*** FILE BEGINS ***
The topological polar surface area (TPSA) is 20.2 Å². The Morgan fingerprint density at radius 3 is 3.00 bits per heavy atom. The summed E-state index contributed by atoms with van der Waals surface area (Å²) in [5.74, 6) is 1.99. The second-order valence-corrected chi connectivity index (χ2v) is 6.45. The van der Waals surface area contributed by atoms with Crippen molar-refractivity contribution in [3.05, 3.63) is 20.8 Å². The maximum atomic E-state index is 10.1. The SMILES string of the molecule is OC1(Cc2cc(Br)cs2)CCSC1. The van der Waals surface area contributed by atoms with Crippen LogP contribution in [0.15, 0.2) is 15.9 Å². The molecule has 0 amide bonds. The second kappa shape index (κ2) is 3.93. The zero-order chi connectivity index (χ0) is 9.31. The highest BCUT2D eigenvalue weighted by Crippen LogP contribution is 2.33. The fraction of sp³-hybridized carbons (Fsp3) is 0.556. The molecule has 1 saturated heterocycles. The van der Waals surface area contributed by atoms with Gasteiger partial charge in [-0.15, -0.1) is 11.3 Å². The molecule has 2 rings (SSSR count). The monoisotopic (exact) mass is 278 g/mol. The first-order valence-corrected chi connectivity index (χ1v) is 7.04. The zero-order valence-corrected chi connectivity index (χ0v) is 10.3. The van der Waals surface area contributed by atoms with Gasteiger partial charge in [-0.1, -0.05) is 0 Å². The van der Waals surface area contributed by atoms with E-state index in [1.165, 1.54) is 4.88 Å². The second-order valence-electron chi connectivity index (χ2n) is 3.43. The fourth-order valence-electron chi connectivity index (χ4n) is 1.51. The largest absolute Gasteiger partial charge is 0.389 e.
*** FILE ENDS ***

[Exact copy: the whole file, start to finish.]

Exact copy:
The topological polar surface area (TPSA) is 20.2 Å². The Morgan fingerprint density at radius 3 is 3.00 bits per heavy atom. The summed E-state index contributed by atoms with van der Waals surface area (Å²) in [5.74, 6) is 1.99. The second-order valence-corrected chi connectivity index (χ2v) is 6.45. The van der Waals surface area contributed by atoms with Crippen molar-refractivity contribution in [3.05, 3.63) is 20.8 Å². The maximum atomic E-state index is 10.1. The SMILES string of the molecule is OC1(Cc2cc(Br)cs2)CCSC1. The van der Waals surface area contributed by atoms with Crippen LogP contribution in [0.15, 0.2) is 15.9 Å². The molecule has 0 amide bonds. The second kappa shape index (κ2) is 3.93. The zero-order chi connectivity index (χ0) is 9.31. The highest BCUT2D eigenvalue weighted by Crippen LogP contribution is 2.33. The fraction of sp³-hybridized carbons (Fsp3) is 0.556. The molecule has 1 saturated heterocycles. The van der Waals surface area contributed by atoms with Gasteiger partial charge in [-0.15, -0.1) is 11.3 Å². The molecule has 2 rings (SSSR count). The monoisotopic (exact) mass is 278 g/mol. The first-order valence-corrected chi connectivity index (χ1v) is 7.04. The zero-order valence-corrected chi connectivity index (χ0v) is 10.3. The van der Waals surface area contributed by atoms with Gasteiger partial charge in [-0.1, -0.05) is 0 Å². The van der Waals surface area contributed by atoms with E-state index in [1.165, 1.54) is 4.88 Å². The second-order valence-electron chi connectivity index (χ2n) is 3.43. The fourth-order valence-electron chi connectivity index (χ4n) is 1.51. The largest absolute Gasteiger partial charge is 0.389 e.